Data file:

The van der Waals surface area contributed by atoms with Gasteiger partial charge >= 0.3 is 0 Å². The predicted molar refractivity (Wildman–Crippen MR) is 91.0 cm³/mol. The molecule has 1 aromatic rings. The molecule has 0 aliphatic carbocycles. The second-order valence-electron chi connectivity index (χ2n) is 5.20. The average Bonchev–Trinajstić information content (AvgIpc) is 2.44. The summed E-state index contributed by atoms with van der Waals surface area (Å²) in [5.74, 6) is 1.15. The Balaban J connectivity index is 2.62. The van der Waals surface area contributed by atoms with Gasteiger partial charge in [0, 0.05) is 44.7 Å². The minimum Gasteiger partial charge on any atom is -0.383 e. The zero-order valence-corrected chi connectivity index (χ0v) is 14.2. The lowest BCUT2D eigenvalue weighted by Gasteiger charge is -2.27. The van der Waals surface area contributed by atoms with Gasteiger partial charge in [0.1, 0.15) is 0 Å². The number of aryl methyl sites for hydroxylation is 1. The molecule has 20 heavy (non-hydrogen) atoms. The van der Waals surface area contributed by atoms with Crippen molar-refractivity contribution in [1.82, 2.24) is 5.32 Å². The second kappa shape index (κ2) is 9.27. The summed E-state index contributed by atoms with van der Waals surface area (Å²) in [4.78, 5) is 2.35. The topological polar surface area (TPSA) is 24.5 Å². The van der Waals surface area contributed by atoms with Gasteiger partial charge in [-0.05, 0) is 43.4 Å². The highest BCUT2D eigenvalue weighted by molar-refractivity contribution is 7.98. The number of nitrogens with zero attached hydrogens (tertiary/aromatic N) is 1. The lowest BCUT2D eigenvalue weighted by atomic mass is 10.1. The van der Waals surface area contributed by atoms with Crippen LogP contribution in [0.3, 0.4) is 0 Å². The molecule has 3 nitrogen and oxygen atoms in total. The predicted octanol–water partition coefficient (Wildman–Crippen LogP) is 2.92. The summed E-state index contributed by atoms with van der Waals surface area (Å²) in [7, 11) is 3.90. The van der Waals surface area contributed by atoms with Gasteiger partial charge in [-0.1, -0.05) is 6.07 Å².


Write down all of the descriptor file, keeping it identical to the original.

The van der Waals surface area contributed by atoms with Gasteiger partial charge >= 0.3 is 0 Å². The predicted molar refractivity (Wildman–Crippen MR) is 91.0 cm³/mol. The molecule has 1 aromatic rings. The molecule has 0 aliphatic carbocycles. The second-order valence-electron chi connectivity index (χ2n) is 5.20. The average Bonchev–Trinajstić information content (AvgIpc) is 2.44. The summed E-state index contributed by atoms with van der Waals surface area (Å²) in [5.74, 6) is 1.15. The Balaban J connectivity index is 2.62. The van der Waals surface area contributed by atoms with Gasteiger partial charge in [0, 0.05) is 44.7 Å². The minimum Gasteiger partial charge on any atom is -0.383 e. The zero-order valence-corrected chi connectivity index (χ0v) is 14.2. The lowest BCUT2D eigenvalue weighted by Gasteiger charge is -2.27. The van der Waals surface area contributed by atoms with Gasteiger partial charge in [0.1, 0.15) is 0 Å². The number of aryl methyl sites for hydroxylation is 1. The molecule has 20 heavy (non-hydrogen) atoms. The van der Waals surface area contributed by atoms with Crippen molar-refractivity contribution in [1.82, 2.24) is 5.32 Å². The second kappa shape index (κ2) is 9.27. The summed E-state index contributed by atoms with van der Waals surface area (Å²) in [4.78, 5) is 2.35. The topological polar surface area (TPSA) is 24.5 Å². The van der Waals surface area contributed by atoms with Gasteiger partial charge in [-0.05, 0) is 43.4 Å². The highest BCUT2D eigenvalue weighted by molar-refractivity contribution is 7.98. The number of nitrogens with zero attached hydrogens (tertiary/aromatic N) is 1. The lowest BCUT2D eigenvalue weighted by atomic mass is 10.1. The van der Waals surface area contributed by atoms with Crippen LogP contribution in [0.3, 0.4) is 0 Å². The molecule has 3 nitrogen and oxygen atoms in total. The predicted octanol–water partition coefficient (Wildman–Crippen LogP) is 2.92. The summed E-state index contributed by atoms with van der Waals surface area (Å²) in [7, 11) is 3.90. The van der Waals surface area contributed by atoms with Gasteiger partial charge in [-0.1, -0.05) is 6.07 Å².